If the room is large and the air is cold, you can imagine how little the effect will be.

2. THERMAL CONDUCTION

Conduction happens when a warmer object comes in contact with a cooler one. Heat is transferred from the warm object to the cold one directly.

In the case of the candle, touching the hot wax would transfer heat to your finger via conduction – ouch!

3. THERMAL RADIATION

Finally, radiation is the transfer of heat by infrared radiation.

With our tea light candle, there’s a small amount of radiated heat from the burning wick. However, it’s not an effective means of heating your hands, let alone a room.

There just isn’t enough mass in the candle wick to radiate a large amount of heat.

OK, enough science; back to our candle heater –


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WHY THESE CANDLE HEATERS DO WORK (sort of)


Again, these clay pot heaters will never generate more heat than a candle without clay pots. Because, well – science.

So what’s going on here? Why are so many people convinced these heaters do work?

The flowerpot heater does not increase the amount of heat, just its usefulness.

Here’s what’s happening.

The candle under the clay pot heats the air rising via convection into the clay pots.

That superheated air is immediately trapped in the clay pots.

This means the candle heat collects and builds before it can dissipate and mix with the cold air in the room.

The trapped hot air heats the cold clay and steel, which begins to act as a larger thermal mass (a.k.a. an object that stores heat (or heat battery)).

Once the heater core is warmed up, it begins to radiate heat from the outside surface.

This build-up and radiation make it much easier to “feel” the heat on your skin. Think of how a campfire puts off radiant heat that warms us.

In addition to radiating heat, the heater surface can reach a nice hand-warming temp.

This means you can wrap your hands around the outer pot and heat them via conduction. Imagine putting your hands around a hot mug of coffee – a similar idea.

Note the more candles you use, the shorter amount of time you can keep your hands on the surface.

Lastly – heat from a candle (without clay pots) will go straight up in a thin column to the ceiling – and stays there.

This ceiling heat provides zero benefits to the room’s occupants. And it certainly provides no radiant heat.

However, when trapped under an inverted clay pot, every bit of heat from the candle gets absorbed by the clay.

And thus, it allows it to radiate from a location that’s lower vertically in the room (instead of at the ceiling).

So again, it’s a ‘heat battery,’ storing the heat near the floor.

Thus, helping more of it stay in a part of the room where it can be more efficient at heating our bodies.

So the bottom line is this:

The thermodynamics laws are still valid (as they always will be).

But these laws can also miss the point. The laws don’t always do a great job of accounting for the real-world variables such as radiant heat vs convection and floor vs ceiling location.

The goal of these heaters is to make a human feel warmer closer to the floor. These candle heaters can do just that.


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CLAY POT HEATER UPGRADES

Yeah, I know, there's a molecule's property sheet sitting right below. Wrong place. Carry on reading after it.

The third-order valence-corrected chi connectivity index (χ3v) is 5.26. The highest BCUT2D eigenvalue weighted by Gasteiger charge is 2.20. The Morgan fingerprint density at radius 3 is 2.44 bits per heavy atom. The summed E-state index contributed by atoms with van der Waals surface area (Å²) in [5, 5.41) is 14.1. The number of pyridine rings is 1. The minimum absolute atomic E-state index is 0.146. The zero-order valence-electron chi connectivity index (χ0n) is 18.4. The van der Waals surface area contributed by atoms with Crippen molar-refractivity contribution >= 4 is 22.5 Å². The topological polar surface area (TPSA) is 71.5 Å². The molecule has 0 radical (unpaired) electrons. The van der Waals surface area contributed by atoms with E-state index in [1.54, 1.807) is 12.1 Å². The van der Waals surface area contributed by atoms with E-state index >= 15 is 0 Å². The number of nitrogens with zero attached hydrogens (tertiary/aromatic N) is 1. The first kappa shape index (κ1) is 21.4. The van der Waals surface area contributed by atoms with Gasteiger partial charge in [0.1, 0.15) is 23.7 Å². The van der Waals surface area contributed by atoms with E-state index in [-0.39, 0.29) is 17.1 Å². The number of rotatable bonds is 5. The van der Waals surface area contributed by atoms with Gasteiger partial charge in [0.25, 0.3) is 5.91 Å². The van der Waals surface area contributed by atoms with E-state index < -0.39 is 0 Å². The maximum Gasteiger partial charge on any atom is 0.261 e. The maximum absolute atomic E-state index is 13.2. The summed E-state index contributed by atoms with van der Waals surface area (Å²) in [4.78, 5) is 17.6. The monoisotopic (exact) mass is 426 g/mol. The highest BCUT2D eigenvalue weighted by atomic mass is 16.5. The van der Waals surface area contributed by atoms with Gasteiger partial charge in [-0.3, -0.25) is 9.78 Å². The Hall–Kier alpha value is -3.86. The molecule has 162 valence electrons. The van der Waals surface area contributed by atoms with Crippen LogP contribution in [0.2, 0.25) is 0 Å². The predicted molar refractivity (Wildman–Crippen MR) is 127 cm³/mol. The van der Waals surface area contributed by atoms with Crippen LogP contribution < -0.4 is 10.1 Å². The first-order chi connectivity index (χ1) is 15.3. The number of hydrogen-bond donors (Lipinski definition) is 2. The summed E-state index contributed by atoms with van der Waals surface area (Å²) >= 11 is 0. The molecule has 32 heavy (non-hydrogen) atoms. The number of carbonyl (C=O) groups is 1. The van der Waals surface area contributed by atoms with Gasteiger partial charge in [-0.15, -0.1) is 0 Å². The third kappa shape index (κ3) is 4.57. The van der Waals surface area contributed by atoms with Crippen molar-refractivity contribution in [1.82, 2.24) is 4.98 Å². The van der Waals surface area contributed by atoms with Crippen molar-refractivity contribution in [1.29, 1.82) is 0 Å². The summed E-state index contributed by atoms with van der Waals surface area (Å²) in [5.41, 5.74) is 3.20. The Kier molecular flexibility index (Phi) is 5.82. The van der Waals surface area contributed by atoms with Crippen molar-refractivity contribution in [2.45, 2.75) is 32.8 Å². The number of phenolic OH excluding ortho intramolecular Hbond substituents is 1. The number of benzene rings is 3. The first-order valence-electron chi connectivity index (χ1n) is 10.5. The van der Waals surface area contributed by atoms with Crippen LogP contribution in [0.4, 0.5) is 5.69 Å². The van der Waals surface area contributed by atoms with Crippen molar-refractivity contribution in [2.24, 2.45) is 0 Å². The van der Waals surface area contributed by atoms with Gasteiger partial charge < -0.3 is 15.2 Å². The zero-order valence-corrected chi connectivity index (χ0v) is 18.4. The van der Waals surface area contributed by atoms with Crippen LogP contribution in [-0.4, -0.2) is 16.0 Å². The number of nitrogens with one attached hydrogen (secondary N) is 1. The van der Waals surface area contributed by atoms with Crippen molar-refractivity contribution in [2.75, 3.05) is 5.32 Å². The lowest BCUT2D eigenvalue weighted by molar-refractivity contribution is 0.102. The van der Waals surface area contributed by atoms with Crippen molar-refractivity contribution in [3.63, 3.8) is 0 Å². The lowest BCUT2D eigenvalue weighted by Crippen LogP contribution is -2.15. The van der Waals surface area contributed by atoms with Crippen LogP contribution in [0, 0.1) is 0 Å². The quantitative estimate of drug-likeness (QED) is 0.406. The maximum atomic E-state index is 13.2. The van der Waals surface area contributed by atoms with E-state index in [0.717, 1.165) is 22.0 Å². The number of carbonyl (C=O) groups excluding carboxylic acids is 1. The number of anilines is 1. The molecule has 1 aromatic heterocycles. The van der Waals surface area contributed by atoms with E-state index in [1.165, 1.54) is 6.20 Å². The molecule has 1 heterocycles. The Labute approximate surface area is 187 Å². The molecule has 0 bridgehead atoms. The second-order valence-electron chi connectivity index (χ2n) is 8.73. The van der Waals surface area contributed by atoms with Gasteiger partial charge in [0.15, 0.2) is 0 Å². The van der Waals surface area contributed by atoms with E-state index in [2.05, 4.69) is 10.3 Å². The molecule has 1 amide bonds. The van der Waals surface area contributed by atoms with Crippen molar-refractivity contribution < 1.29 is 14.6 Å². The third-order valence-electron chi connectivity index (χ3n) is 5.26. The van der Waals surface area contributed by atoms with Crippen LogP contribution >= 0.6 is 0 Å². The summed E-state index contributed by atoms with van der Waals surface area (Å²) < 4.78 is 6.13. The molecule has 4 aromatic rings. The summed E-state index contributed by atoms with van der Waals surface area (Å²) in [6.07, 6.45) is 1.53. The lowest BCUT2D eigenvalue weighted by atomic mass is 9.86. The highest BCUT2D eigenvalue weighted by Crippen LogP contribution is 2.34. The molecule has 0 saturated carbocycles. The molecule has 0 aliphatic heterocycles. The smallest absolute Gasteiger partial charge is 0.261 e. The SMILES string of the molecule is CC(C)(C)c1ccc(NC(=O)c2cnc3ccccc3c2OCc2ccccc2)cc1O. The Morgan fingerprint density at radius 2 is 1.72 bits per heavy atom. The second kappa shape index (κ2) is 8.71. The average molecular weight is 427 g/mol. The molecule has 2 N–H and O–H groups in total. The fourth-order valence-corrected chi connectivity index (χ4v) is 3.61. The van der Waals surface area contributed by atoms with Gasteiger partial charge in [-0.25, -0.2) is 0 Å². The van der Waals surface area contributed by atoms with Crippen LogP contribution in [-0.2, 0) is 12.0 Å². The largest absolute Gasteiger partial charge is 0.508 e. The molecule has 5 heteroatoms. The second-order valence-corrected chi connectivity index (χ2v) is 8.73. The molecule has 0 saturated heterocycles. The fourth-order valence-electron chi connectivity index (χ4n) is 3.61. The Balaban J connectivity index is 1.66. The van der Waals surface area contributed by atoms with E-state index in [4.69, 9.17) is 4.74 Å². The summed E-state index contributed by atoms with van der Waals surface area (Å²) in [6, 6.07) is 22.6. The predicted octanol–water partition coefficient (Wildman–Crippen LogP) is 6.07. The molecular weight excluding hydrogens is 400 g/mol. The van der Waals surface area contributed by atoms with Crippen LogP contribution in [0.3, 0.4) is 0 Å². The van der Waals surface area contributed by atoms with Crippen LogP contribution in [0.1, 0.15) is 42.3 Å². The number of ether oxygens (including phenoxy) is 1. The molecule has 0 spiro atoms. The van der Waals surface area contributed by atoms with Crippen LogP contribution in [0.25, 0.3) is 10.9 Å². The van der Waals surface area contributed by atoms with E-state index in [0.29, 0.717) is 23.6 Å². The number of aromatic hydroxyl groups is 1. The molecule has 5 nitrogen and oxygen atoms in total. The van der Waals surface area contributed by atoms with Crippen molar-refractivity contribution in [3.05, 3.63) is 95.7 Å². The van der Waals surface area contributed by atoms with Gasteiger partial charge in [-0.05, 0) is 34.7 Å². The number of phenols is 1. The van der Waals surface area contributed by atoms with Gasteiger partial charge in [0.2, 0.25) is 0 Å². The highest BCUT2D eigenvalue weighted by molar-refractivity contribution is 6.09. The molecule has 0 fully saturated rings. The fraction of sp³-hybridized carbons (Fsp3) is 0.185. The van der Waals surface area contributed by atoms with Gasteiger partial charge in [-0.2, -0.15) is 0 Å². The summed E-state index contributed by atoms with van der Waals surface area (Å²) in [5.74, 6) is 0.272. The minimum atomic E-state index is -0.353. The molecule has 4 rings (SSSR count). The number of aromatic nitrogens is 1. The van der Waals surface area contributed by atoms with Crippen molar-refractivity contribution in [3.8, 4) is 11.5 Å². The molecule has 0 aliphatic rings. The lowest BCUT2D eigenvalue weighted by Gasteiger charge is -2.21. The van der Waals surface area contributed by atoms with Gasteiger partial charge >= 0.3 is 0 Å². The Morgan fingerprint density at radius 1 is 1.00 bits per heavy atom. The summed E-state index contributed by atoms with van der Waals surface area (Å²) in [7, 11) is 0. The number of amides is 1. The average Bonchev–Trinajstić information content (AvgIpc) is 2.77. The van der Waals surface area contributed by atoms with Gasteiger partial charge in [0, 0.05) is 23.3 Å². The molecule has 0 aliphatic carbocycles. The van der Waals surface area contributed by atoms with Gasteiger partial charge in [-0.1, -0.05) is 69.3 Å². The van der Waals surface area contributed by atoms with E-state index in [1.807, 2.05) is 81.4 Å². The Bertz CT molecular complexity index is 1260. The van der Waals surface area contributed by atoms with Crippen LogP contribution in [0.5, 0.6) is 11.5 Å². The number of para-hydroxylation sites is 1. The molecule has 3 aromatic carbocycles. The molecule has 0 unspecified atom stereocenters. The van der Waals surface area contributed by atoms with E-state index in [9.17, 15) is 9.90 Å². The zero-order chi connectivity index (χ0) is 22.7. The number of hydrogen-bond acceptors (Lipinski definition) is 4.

In my research, I found people who made some worthwhile modifications to the original clay pot heater design.

The Hanging Setup Upgrade

This upgrade is more of an aesthetic upgrade but also prevents heat damage to your coffee table (or other support structure).

The Sterno Can Upgrade

One modification was to upgrade the heat source from a tea candle to a Sterno can.

Of course, if you’re using 2 or 3 Sterno cans, that’s going to create A LOT more BTUs than the same number of candles.

So if you use larger heat sources and larger clay pots, you’ll get more heat. Enough heat to indeed raise the temperature of a small room.

However, with more BTU’s the costs of this setup go up quickly. So maybe it makes sense to have the upgraded Sterno can version as a backup for a winter power outage…

You know – just in case.

But with more heat, you have also increased the possibility of a house fire.


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CAUTION – USE AT YOUR OWN RISK


Before you begin using a clay pot heater, you must use caution. They can be extremely dangerous, especially if you let them burn unattended.

Don’t leave them lite if you’re leaving your home and never leave them lite while your sleeping.

If too many candles are put into a very tight space, all the paraffin wax will melt. This wax can then become lit (not just the wick).

A large fire can begin spilling out of the clay pot setup, and the liquid wax may drip down and out.

Candles are a leading cause of house fires, and so you should take the same level of precaution.

Open flames are not something to take for granted.

FINAL THOUGHTS 


I think we can safely say that a small candle heater isn’t going to be heating your house any time soon.

However, a candle heater is more than enough to warm up some icy fingers!

And make you feel a bit warmer as well.

If you’re going to be burning a candle for light anyways, you may as well have a heater core above it to trap the heat too.

My final parting words –

The flowerpot does not increase the amount of heat, just its usefulness. 

But for real winter emergency heating, you’ll either need to upgrade to using Sterno cans or just get yourself a kerosene or propane heater instead.

As a backup, you should always have one of these for each family member because these last resort warmth tools are an effective, and inexpensive, insurance policy.

P.s. Do you know where the closest nuclear bunker is from your home?

There are a lot of natural nuclear shelters in the US that are absolutely free. And one of them is near your home.

Click on the image above to find out where you need to take shelter.